• This application is a continuation of PCT Application No. PCT/CN2016/074424, filed on Feb. 24, 2016, which claims priority to Chinese Application No. 201510093725.4, filed on Mar. 2, 2015, the entire contents of each which are hereby incorporated by reference.
  • BACKGROUND
  • With the ongoing development in and use of Internet technologies, users can use the Internet to perform various activities or operations, such as visiting webpages, downloading/uploading files, and sending/receiving emails. In some instances, whether deliberately or inadvertently, user may involve themselves in inappropriate or risky behaviors using computer networks. For example, an employee may visit webpages irrelevant to their work during normal work hours, or a bank employer or a customer service representative may violate policies prohibiting non-work-related access to a customer's private information. These inappropriate user behaviors can result in negative impacts (for example, legal, civil, or criminal penalties) to organizations, entities, or individuals. Mechanisms can be designed to monitor a computer network and to identify inappropriate or risky user behaviors.
  • SUMMARY
  • The present disclosure describes identifying risky user behaviors in computer networks.
  • In an implementation, behavior data of a user is determined. The behavior data describes user activities of the user using a computer network. A particular event chain is identified from the behavior data. The particular event chain includes one or more events of the user activities. A risk coefficient of the particular event chain is determined. Based on the risk coefficient, whether the particular event chain represents a risky user behavior is determined.
  • The previously described implementation is implementable using a computer-implemented method; a non-transitory, computer-readable medium storing computer-readable instructions to perform the computer-implemented method; and a computer-implemented system comprising a computer memory interoperably coupled with a hardware processor configured to perform the computer-implemented method/the instructions stored on the non-transitory, computer-readable medium.
  • The subject matter described in this specification can be implemented in particular implementations, so as to realize one or more of the following advantages. First, the described approach can efficiently identify risky user behaviors without defining rules for risky behaviors, therefore reducing efforts to develop and update rules, and saving computer resources to store rules and to execute rules. Second, the described approach can reliably identify risky user behaviors by taking various factors into and considering the various factors for a risk evaluation. For example, the risk can be evaluated by considering a user's short-term and long-term behaviors, as well as other users' behaviors who are in a same group as the user. Third, the described approach can provide a warning to users to not perform the identified risky user behaviors. Reducing network behaviors can improve network security, reduce network traffic, and enhance network efficiency by increasing availability of network resources and reducing network traffic related to the identified risky user behaviors. Other advantages will be apparent to those of ordinary skill in the art.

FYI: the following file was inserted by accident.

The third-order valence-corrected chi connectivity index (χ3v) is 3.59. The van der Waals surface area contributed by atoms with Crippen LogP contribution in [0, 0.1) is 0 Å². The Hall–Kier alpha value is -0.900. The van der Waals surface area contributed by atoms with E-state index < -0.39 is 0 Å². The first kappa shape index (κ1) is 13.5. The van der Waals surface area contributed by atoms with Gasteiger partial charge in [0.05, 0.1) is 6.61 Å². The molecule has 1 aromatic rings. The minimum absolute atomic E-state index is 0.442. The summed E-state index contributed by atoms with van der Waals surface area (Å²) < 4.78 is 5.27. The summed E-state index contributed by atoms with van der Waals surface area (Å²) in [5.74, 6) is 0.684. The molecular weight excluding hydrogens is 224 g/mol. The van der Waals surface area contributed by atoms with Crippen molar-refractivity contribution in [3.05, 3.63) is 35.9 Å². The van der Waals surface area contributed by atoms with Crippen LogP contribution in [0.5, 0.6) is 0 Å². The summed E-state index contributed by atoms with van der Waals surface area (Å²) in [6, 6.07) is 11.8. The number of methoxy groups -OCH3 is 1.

• The details of one or more implementations of the subject matter of this specification are set forth in the Detailed Description, the Claims, and the accompanying drawings. Other features, aspects, and advantages of the subject matter will become apparent from the Detailed Description, the Claims, and the accompanying drawings.
  • DESCRIPTION OF DRAWINGS
  • FIG. 1 is a flowchart illustrating an example method for identifying a risky user behavior, according to an implementation of the present disclosure.
  • FIG. 2 is a flowchart illustrating an example method for identifying an event chain from user behavior data, according to an implementation of the present disclosure.
  • FIG. 3 is a flowchart illustrating an example method for determining a short-term risk coefficient, according to an implementation of the present disclosure.
  • FIG. 4 is a flowchart illustrating an example method for determining a long-term risk coefficient, according to an implementation of the present disclosure.
  • FIG. 5 is a flowchart illustrating an example method for determining a group risk coefficient, according to an implementation of the present disclosure.
  • FIG. 6 is a block diagram of an example computer system used to provide computational functionalities associated with described algorithms, methods, functions, processes, flows, and procedures, according to an implementation of the present disclosure.
  • Like reference numbers and designations in the various drawings indicate like elements.
  • DETAILED DESCRIPTION